- Lockdown may see feeding schemes managed by non-governmental organisations and citizens alike may soon be shut down
- Following stringent health protocols have evidently not counted for anything in the face of a draft proposal from the Department of Social Development
- The Democratic Alliance has now opted to approach the South African Human Rights Commission
The proposed changes to the way non-governmental organisations and kind-hearted citizens distribute food parcels has been met with fierce condemnation.
Many feel that the current regulations amid a national lockdown were not based on scientific backing, but the latest planned restrictions may well be the straw that breaks the camel's back.
Briefly.co.za reported that the Department of Social Development is planning to restrict the way critical food relief is dished out in vulnerable communities.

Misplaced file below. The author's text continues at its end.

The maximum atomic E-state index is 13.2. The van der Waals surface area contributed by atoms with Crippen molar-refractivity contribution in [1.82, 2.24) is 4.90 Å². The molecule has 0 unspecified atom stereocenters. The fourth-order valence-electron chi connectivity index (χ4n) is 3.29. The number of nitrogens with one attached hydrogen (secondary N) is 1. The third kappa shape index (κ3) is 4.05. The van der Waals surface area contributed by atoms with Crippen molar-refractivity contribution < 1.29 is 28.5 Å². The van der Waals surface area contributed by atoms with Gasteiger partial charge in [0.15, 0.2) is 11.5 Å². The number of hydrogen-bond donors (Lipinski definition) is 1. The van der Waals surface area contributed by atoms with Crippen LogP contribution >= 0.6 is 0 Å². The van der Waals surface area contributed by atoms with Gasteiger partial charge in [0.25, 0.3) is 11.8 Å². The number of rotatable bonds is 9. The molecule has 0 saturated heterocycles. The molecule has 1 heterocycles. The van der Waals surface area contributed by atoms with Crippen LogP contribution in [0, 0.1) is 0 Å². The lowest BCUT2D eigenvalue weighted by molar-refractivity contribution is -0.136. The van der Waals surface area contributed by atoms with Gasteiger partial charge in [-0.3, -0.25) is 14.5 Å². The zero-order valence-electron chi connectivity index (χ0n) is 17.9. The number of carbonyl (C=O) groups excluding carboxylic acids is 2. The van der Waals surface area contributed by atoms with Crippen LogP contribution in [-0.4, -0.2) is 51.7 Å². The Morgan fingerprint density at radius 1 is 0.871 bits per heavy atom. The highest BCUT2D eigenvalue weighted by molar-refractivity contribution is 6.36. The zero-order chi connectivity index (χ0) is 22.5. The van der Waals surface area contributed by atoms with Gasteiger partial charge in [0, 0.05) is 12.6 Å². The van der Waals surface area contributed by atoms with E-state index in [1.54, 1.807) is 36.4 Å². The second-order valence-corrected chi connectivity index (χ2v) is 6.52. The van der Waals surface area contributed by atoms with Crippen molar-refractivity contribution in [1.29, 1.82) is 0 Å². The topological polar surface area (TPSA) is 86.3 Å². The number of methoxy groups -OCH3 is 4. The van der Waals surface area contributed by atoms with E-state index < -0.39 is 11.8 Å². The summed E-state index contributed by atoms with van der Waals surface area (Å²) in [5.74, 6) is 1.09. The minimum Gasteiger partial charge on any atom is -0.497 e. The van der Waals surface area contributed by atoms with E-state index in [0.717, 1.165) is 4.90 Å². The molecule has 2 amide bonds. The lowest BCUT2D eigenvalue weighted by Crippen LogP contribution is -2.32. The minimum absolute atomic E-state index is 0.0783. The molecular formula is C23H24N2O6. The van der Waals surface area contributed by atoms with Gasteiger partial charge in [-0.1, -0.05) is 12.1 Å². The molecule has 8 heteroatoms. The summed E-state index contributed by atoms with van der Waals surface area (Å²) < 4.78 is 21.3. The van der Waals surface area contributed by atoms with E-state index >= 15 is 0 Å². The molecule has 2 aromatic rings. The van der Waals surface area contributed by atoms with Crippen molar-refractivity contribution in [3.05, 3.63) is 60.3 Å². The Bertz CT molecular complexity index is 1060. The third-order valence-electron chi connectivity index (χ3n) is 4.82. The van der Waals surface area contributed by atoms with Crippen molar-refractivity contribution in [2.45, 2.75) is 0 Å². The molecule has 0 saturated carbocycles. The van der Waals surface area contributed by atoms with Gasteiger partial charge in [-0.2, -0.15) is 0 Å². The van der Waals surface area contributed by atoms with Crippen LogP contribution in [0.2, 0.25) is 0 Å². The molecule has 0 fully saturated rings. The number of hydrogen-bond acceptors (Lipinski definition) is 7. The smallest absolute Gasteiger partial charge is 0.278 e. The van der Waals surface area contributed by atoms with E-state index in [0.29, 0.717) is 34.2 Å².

With a suggested ban on cooked food donations, Minister Lindiwe Zulu has drawn the ire of the Democratic Alliance which has now approached the South African Human Right Commission.
Amid widespread criticism, Zulu rubbished the DA's response and backtracked on the cooked food ban but vowed to clamp down on the 'uncoordinated approach' used to distribute parcels.
Refiloe Nt’sekhe, Shadow MEC for Social Development in Gauteng, has confirmed the complaint laid against the department citing that the DA had two key concerns:
- The proposed ban on cooked food donations, preventing schemes from operating in areas that need it the most
- The planned permit process, which would see those seeking to provide relief forced to apply for permission
MEC for Social Development Sharna Fernandez also condemned the proposed regulations:
“It has been a week since I wrote to the National Minister of Social Development, and to date I have had no response from her National department. In the interim, we have become aware that the draft directions have already been implemented in some other provinces to a lesser or greater degree.”
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